High levels of bolting from “Normal” sowing dates are, arguably, a greater source of aggravation and concern to many growers. These are the bolters that you could do without and don’t expect as they are unsightly and cost time and money.

In most seasons, for sowing after mid-March, the ratings from the “Normal sowings” column are applicable. On the new Recommended List, it will be found that just 9 of the 25 available varieties have produced less than then mean level of 45 bolters per hectare (a level at which we would expect to get complaints) in the last three years of trials (based on a field population of 104,000 plants/ha.). These varieties might be deemed acceptable by those who wish to have the minimum number of bolters to rogue.  Zero bolters have been recorded in Degas and Bloodhound in the last three years of trials sown at normal sowing times.

With good resistance to bolting, earlier sown crops can grow on strongly to achieve the early leaf cover which boosts sugar yields, without the unwanted work of pulling bolters in the summer months.

Sugar Beet Sugar Content

A further consideration might be sugar content. High sugar content gives the best opportunity for delivering a profitable crop. You are aiming to have as much sugar on every load leaving the farm and with a high sugar variety less land and less transport is needed to meet your quota.  A 0.1% increase in sugar content has been shown to translate into a 0.5% increase in returns. Both the two new Strube varieties, Landon and Degas, are well favoured for this characteristic.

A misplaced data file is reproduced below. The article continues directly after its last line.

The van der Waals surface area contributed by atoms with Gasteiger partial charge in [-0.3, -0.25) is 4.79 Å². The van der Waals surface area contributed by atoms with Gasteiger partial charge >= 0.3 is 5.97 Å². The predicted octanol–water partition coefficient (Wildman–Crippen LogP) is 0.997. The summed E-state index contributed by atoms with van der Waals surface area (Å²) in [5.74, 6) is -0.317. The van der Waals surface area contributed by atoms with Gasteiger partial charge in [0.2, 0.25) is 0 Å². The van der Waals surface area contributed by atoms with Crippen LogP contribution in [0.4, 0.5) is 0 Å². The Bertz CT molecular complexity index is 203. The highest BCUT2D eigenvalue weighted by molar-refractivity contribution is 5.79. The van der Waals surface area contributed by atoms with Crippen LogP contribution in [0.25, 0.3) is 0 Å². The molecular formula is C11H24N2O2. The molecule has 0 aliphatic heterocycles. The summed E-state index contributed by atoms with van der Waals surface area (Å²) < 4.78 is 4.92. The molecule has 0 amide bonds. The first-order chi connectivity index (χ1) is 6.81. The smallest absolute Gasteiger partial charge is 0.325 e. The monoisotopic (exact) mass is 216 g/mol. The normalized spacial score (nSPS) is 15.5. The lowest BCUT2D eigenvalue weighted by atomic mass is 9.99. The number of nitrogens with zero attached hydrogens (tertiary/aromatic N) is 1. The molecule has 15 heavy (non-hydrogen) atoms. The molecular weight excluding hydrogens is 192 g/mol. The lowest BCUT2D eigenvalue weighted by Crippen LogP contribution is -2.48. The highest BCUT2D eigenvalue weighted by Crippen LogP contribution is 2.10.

Sugar Beet Establishment

After other factors, such as yield potential and bolters are taken into account, establishment is an important criterion for some growers. Establishment figures in the tables are presented as % of controls. Generally establishment is now so acceptable that it is nearly taken for granted. However, small differences do exist between Recommended varieties and for early sowings, and on fields with a record of low populations, varieties with higher levels should be chosen. All the Strube varieties are good in this respect, with Landon now* recording the highest establishment of all the available varieties.(*subsequent to the withdrawal from market of Salamanca KWS in May 2017)

Sugar Beet Breeder

The traditional advice is that risk can be further reduced by selecting varieties from a range of different breeders. The need to avoid concentration of the crop in a single variety is well recognised, for the reason that should particular genetics react badly to seasonal conditions, the overall risk is spread. This can also apply to seed houses and the supply of seed.

Many of the varieties on the new List with the highest sugar yields come from a single breeder. And, while they do appear to be very productive, purely in the interests of managing risk, it could be unwise to rely on these alone.

It has always made good sense to choose varieties, where possible, from a range of different breeders. There are currently four breeders supplying seed through five UK subsidiaries or agents, so again plenty of choice.

Other Selection Criteria